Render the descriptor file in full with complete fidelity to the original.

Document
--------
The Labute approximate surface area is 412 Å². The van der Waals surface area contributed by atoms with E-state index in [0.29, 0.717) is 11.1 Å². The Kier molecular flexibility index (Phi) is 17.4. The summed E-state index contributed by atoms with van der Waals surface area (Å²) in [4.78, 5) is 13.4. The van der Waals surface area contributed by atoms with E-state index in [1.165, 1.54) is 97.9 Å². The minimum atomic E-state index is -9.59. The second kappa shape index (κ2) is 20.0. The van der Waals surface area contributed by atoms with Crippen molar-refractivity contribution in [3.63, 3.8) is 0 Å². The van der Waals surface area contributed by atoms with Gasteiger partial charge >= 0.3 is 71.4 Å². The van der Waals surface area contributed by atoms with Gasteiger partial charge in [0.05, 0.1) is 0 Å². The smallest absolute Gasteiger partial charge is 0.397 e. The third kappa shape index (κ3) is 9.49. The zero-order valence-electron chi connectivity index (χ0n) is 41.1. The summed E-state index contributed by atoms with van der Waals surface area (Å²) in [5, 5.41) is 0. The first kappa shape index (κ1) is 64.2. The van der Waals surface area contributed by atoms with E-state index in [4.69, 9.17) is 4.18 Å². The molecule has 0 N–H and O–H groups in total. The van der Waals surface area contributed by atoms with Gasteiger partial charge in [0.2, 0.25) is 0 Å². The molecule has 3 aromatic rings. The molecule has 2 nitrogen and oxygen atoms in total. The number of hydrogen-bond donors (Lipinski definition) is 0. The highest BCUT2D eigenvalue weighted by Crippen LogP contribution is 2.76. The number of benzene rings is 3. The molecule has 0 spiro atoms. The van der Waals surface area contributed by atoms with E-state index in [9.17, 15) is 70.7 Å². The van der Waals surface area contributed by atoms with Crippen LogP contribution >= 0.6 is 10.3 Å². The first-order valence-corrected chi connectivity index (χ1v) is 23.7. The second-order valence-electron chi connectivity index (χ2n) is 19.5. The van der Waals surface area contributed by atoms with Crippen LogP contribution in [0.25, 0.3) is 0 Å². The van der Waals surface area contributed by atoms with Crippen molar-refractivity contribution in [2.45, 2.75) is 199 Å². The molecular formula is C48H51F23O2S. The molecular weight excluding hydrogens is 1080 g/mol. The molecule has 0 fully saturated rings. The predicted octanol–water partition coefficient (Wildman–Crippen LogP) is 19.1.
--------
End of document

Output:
The Labute approximate surface area is 412 Å². The van der Waals surface area contributed by atoms with E-state index in [0.29, 0.717) is 11.1 Å². The Kier molecular flexibility index (Phi) is 17.4. The summed E-state index contributed by atoms with van der Waals surface area (Å²) in [4.78, 5) is 13.4. The van der Waals surface area contributed by atoms with E-state index in [1.165, 1.54) is 97.9 Å². The minimum atomic E-state index is -9.59. The second kappa shape index (κ2) is 20.0. The van der Waals surface area contributed by atoms with Crippen molar-refractivity contribution in [3.63, 3.8) is 0 Å². The van der Waals surface area contributed by atoms with Gasteiger partial charge >= 0.3 is 71.4 Å². The van der Waals surface area contributed by atoms with Gasteiger partial charge in [0.05, 0.1) is 0 Å². The smallest absolute Gasteiger partial charge is 0.397 e. The third kappa shape index (κ3) is 9.49. The zero-order valence-electron chi connectivity index (χ0n) is 41.1. The summed E-state index contributed by atoms with van der Waals surface area (Å²) in [5, 5.41) is 0. The first kappa shape index (κ1) is 64.2. The van der Waals surface area contributed by atoms with E-state index in [4.69, 9.17) is 4.18 Å². The molecule has 0 N–H and O–H groups in total. The van der Waals surface area contributed by atoms with Gasteiger partial charge in [0.2, 0.25) is 0 Å². The molecule has 3 aromatic rings. The molecule has 2 nitrogen and oxygen atoms in total. The number of hydrogen-bond donors (Lipinski definition) is 0. The highest BCUT2D eigenvalue weighted by Crippen LogP contribution is 2.76. The number of benzene rings is 3. The molecule has 0 spiro atoms. The van der Waals surface area contributed by atoms with E-state index in [9.17, 15) is 70.7 Å². The van der Waals surface area contributed by atoms with Crippen LogP contribution >= 0.6 is 10.3 Å². The first-order valence-corrected chi connectivity index (χ1v) is 23.7. The second-order valence-electron chi connectivity index (χ2n) is 19.5. The van der Waals surface area contributed by atoms with Crippen LogP contribution in [0.25, 0.3) is 0 Å². The van der Waals surface area contributed by atoms with Crippen molar-refractivity contribution in [2.45, 2.75) is 199 Å². The molecular formula is C48H51F23O2S. The molecular weight excluding hydrogens is 1080 g/mol. The molecule has 0 fully saturated rings. The predicted octanol–water partition coefficient (Wildman–Crippen LogP) is 19.1.